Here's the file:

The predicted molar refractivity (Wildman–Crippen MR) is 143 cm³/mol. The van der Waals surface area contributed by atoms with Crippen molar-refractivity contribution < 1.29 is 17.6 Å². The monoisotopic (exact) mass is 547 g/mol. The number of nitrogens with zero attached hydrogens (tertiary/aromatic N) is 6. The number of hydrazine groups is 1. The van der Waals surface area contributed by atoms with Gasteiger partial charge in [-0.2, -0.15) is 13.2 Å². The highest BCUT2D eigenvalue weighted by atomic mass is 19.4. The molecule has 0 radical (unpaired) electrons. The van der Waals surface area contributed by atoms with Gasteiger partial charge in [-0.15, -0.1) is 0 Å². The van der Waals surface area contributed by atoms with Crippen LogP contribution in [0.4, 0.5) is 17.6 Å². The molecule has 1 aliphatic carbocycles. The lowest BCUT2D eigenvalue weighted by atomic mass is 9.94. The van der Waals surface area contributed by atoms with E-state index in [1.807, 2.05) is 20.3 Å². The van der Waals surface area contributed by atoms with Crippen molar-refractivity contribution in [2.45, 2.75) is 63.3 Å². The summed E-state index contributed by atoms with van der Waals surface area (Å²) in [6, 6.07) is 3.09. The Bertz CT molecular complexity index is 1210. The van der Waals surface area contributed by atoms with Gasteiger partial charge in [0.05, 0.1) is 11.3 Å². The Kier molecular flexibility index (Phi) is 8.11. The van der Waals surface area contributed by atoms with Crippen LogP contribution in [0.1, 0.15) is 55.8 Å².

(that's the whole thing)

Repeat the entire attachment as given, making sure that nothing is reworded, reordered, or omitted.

The predicted molar refractivity (Wildman–Crippen MR) is 143 cm³/mol. The van der Waals surface area contributed by atoms with Crippen molar-refractivity contribution < 1.29 is 17.6 Å². The monoisotopic (exact) mass is 547 g/mol. The number of nitrogens with zero attached hydrogens (tertiary/aromatic N) is 6. The number of hydrazine groups is 1. The van der Waals surface area contributed by atoms with Gasteiger partial charge in [-0.2, -0.15) is 13.2 Å². The highest BCUT2D eigenvalue weighted by atomic mass is 19.4. The molecule has 0 radical (unpaired) electrons. The van der Waals surface area contributed by atoms with Gasteiger partial charge in [-0.15, -0.1) is 0 Å². The van der Waals surface area contributed by atoms with Crippen LogP contribution in [0.4, 0.5) is 17.6 Å². The molecule has 1 aliphatic carbocycles. The lowest BCUT2D eigenvalue weighted by atomic mass is 9.94. The van der Waals surface area contributed by atoms with E-state index in [1.807, 2.05) is 20.3 Å². The van der Waals surface area contributed by atoms with Crippen molar-refractivity contribution in [2.45, 2.75) is 63.3 Å². The summed E-state index contributed by atoms with van der Waals surface area (Å²) in [6, 6.07) is 3.09. The Bertz CT molecular complexity index is 1210. The van der Waals surface area contributed by atoms with Gasteiger partial charge in [0.05, 0.1) is 11.3 Å². The Kier molecular flexibility index (Phi) is 8.11. The van der Waals surface area contributed by atoms with Crippen LogP contribution in [0.1, 0.15) is 55.8 Å².